State Waits 19 years, 364 days to Indict: How Long is Too Long?
July 28, 2016 (Fault Lines) — Yesterday, the Ohio Supreme Court weighed in, reversing the Court of Appeals, and sending a rape case back for further review. If an indictment issues after the statute of limitations expires, the law is clear: the prosecution is barred. But what happens when the indictment issues on the eve of limitations expiring? Does it matter what happened during the lapse in time? The Ohio Supreme Court held it could matter if the accused can show actual prejudice from the delay. But first, the accused must show actual harm.
The Washington Post provided a good overview of the facts:
At issue was the 2013 indictment of Jones on a rape charge based on evidence found when an old rape kit was tested. Jones was accused of raping a woman he knew at his mother’s apartment in 1993, according to Ohio Supreme Court documents.
The woman identified Jones to police and at the hospital where a rape kit was obtained, Russell Bensing, Jones’ attorney, said in a court filing last fall.
Cleveland police set the investigation aside after two unsuccessful attempts to interview the accuser the following week and never tried to locate Jones or his mother, Bensing said.
Jones was indicted in 2013, one day before the deadline for prosecuting a case that old. His attorneys successfully asked a judge to throw out the case because the state took too long, and last year the appeals court upheld the decision.
Jones said his mother was home at the time and could have testified that the sex was consensual. She died in 2011, more than two years before he was indicted, unable to testify “solely due to the State’s sloth in prosecuting this case,” Bensing said.
In Ohio, the rape charge carried a 20 year statute of limitations. In 2013, one day before that limitations period was to expire, an indictment issued charging Jones with the 1993 rape. Despite the fact that Jones was identified by name and address immediately following the encounter, for whatever reason, police never followed up and simply closed the case. As near 20 years later as possible, the crime lab was working on clearing old cases and identified Jones as the contributor of DNA in the rape kit.
In the trial court, Jones and his attorney objected to the indictment and filed a motion to dismiss based on unconstitutional pre-indictment delay. Jones argued the delay prejudiced him because his mother had since passed away and was no longer available to testify to events that occurred in her home. He also argued that any 911 call and the complainant’s clothing were no longer available. He further argued the indictment delay was unjustified because his identity was known and did not require the use of the DNA evidence, and that the complainant was not “missing” as police asserted but was in fact handled and arrested by local police on numerous occasions since her initial police report. The trial court agreed and dismissed.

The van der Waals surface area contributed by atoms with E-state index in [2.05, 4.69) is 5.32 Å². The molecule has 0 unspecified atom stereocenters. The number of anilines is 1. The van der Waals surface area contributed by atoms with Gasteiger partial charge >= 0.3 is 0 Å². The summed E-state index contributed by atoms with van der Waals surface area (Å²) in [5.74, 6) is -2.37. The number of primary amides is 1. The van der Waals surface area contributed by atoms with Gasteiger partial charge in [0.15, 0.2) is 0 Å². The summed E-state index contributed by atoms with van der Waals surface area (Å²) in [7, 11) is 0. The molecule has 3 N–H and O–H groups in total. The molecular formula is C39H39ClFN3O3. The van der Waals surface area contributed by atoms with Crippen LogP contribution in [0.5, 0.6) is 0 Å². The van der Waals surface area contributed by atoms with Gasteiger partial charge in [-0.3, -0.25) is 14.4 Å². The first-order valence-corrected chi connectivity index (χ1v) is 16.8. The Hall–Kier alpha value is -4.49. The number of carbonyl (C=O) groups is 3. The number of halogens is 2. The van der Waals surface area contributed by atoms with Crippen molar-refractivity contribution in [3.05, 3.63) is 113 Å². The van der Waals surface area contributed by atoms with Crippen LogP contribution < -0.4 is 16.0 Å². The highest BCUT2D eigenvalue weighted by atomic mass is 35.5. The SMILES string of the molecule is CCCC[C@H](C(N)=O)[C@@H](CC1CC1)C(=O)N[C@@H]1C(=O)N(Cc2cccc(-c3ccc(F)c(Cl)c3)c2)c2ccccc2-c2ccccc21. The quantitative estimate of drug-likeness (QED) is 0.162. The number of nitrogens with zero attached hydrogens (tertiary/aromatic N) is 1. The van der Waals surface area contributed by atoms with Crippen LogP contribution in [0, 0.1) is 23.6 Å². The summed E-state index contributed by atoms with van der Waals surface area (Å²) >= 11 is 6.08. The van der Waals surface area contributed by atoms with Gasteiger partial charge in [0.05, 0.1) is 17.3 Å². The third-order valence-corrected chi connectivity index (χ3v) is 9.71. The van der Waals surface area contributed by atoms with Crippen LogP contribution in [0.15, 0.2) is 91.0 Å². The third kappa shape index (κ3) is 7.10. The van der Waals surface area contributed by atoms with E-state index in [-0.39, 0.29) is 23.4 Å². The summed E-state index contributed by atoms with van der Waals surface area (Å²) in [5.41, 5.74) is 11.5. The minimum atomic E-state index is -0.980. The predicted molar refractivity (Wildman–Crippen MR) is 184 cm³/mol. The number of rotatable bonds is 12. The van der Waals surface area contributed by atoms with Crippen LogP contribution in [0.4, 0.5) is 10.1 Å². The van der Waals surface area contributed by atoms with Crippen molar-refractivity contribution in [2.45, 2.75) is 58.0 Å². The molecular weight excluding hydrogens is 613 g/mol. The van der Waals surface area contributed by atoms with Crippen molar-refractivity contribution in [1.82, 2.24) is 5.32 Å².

The Court of Appeals affirmed the dismissal, citing basic concepts of due process and fundamental justice, and concluded that Jones suffered actual prejudice as a result of the nearly 20-year delay between the alleged offenses and the indictment. And the Supreme Court took up the discretionary appeal.
The Supreme Court criticized the appellate court’s “due process and fundamental justice” standard of review. It noted pre-indictment delay violates due process only when it is unjustifiable and causes actual prejudice. In short, the Court recognized a two-part, burden-shifting test for determining whether the pre-indictment delay amounts to a violation of due process. That test requires the defendant to establish actual prejudice – separate from the state’s reasons for the delay – before the burden shifts to the state to justify its delay.
The Supreme Court’s reasoning is sound: the statute of limitations sets for a period of time beyond which there is an irrebuttable presumption that the defendant’s right to a fair trial would be prejudiced. So, we know that past a given point, the defendant cannot receive a fair trial. But, within that period of time, there is a presumption that it would be fair. This makes sense and thus places the burden on the defendant to show he was actually prejudiced by the delay.
Not surprisingly, courts are reluctant to dismiss cases filed within the statute of limitations period. But with periods that extend for great lengths of time, how is an accused to get a fair trial? Yes, the accused is presumed innocent, but juries don’t really believe that. Defendant’s don’t have to prove their innocence, yet juries expect them too. Is it fair to surprise someone 20 years later with an indictment? How would the accused even begin to gather evidence from 20 years ago? Are witnesses still available? What about receipts or phone records that might show a different version of facts? Just how much delay can there be?
The Supreme Court didn’t address how long is too long for a delay. It didn’t discuss what would constitute actual prejudice and what would not. As it should, the Court sent the case back for further review under the correct standard of law. So we’ll have to wait and see what the lower court decides. Until then, think about how long is too long if it were your life on the line.